We Made Our Own Lover's Eye Pendant!
As jewelry addicts and history lovers we wanted to create a piece inspired by one of our favorite trends, the lovers eye. The lover's eye was a romantic gesture between King Louis the 4rth and his beloved Maria Fitzherbert. Their love for each other was forbidden because at the time, she was not deemed a proper fit to marry nobility. He had commissioned a jeweler to create a necklace harboring a painting of his eye, to give as a token of his love. By painting only the eye and not the whole portrait, created a secret for only the wearer to know of it's origin. A truly romantic gesture.
The inspiration behind our lover's eye, was to incorporate vintage traits mixed with modern style. The first thing we started off with was finding a painter to paint the eye. We asked Roxy Peroxide, a self taught oil painter from Montreal who portrays feminine beauty combined with pop art. She is an absolute favorite of ours! We asked her to paint the eye with softer tones, similarly seen in other miniaturist paintings and jewelry. It also wouldn't look as invasive as when using high contrasting colors.
Traditionally miniaturist jewelry would have been painted on ivory or tortoise shell. We didn't want to use those materials for the obvious unethical reasons. Ivory would also be illegal in todays age. So instead we used mother of pearl. MOP is the inside of a shell and is quite soft, it has a hardness of 2.5-4.5 on 10. We couldn't find the exact shape, so we had the shell custom cut for the necklace. Custom cutting is not something we generally recommend if the cost of the raw stone is less then the cutting fees, but in this instance we did not want to spare any expense to ensure the beauty and precision of the jewel.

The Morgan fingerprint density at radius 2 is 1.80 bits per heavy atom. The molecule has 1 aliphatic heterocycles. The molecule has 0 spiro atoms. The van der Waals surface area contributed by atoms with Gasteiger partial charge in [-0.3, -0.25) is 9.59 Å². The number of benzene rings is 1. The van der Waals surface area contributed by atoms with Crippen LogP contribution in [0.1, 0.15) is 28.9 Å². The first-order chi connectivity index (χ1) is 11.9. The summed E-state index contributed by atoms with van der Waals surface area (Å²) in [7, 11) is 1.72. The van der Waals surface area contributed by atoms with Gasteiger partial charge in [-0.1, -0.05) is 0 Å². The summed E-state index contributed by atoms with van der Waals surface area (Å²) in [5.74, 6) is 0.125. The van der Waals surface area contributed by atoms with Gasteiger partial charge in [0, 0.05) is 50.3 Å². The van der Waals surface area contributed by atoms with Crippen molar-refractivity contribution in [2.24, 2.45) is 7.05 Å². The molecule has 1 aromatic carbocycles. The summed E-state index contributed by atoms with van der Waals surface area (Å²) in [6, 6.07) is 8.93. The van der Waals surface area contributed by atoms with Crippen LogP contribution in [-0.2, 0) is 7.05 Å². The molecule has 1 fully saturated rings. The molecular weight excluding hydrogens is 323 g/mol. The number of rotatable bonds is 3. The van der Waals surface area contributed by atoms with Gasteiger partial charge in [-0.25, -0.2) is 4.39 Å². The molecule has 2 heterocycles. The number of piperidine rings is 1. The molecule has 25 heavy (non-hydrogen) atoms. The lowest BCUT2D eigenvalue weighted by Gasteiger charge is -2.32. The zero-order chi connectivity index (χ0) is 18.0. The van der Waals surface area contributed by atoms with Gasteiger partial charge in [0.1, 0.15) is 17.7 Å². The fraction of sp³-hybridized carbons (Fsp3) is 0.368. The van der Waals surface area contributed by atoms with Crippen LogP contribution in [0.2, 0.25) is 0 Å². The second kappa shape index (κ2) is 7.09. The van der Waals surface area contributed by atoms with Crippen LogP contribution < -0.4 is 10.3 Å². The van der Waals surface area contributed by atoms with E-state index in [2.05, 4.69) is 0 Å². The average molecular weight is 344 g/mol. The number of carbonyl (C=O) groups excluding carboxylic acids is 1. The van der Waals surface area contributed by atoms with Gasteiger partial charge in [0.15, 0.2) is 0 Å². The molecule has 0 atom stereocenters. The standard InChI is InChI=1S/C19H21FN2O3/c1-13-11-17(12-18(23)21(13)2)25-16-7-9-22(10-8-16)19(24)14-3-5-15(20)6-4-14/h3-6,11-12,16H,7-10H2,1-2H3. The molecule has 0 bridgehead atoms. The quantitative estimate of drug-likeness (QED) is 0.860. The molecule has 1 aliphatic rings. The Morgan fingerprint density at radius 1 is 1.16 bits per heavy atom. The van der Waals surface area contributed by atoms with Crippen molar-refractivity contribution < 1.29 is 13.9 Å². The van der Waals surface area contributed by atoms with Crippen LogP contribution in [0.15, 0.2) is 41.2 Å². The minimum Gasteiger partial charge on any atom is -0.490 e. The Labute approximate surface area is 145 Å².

Once the shell was cut, Roxy Peroxide was able to paint onto the shell. Oil painting is not waterproof. Of course for a pendant this ornate, it's not something you would wear every day, however we did want to ensure the integrity of the painting so we sealed it in a clear resin. Certain types of resin can turn yellow over time so you need to ensure the resin you are using is of quality. Once the eye was sealed we set in into the pendant with cat claws.
We used tsavorite garnet to embellish the eye. We had it delicately set in a single row of pave around the miniaturist painting. We chose tsavorite instead of emeralds because for smaller points, like we are using they can often have a more vivacious green, nicer brilliance and clarity, then emerald. They are within the same price, so given the choice between the two we chose tsavorite!
Once the stones were set we black rhodium plated the circumference. Black rhodium, similar to white rhodium is never used as a base metal but to give a little pop to certain features. Here the contrast of the green gems on the black finish, really makes it stand out!
The concept of the design was to recreate a vintage esthetic, to keep the essence of the original trend. We did this by adding vine work, twisting around the eye and jeweled with pearls. As a brand we love the look of movement in metal, the contrast between organic and solid shapes has always been of intrigue. Pearls are often seen in various forms of sentimental jewelry over the centuries. Representing tears of love or of mourning.
Allot of thought and precision went into this work of art and we are very pleased with the outcome! If you are interested of creating a lover's eye or a miniaturist piece get in touch at email@example.com and we will be happy to provide you with a quote!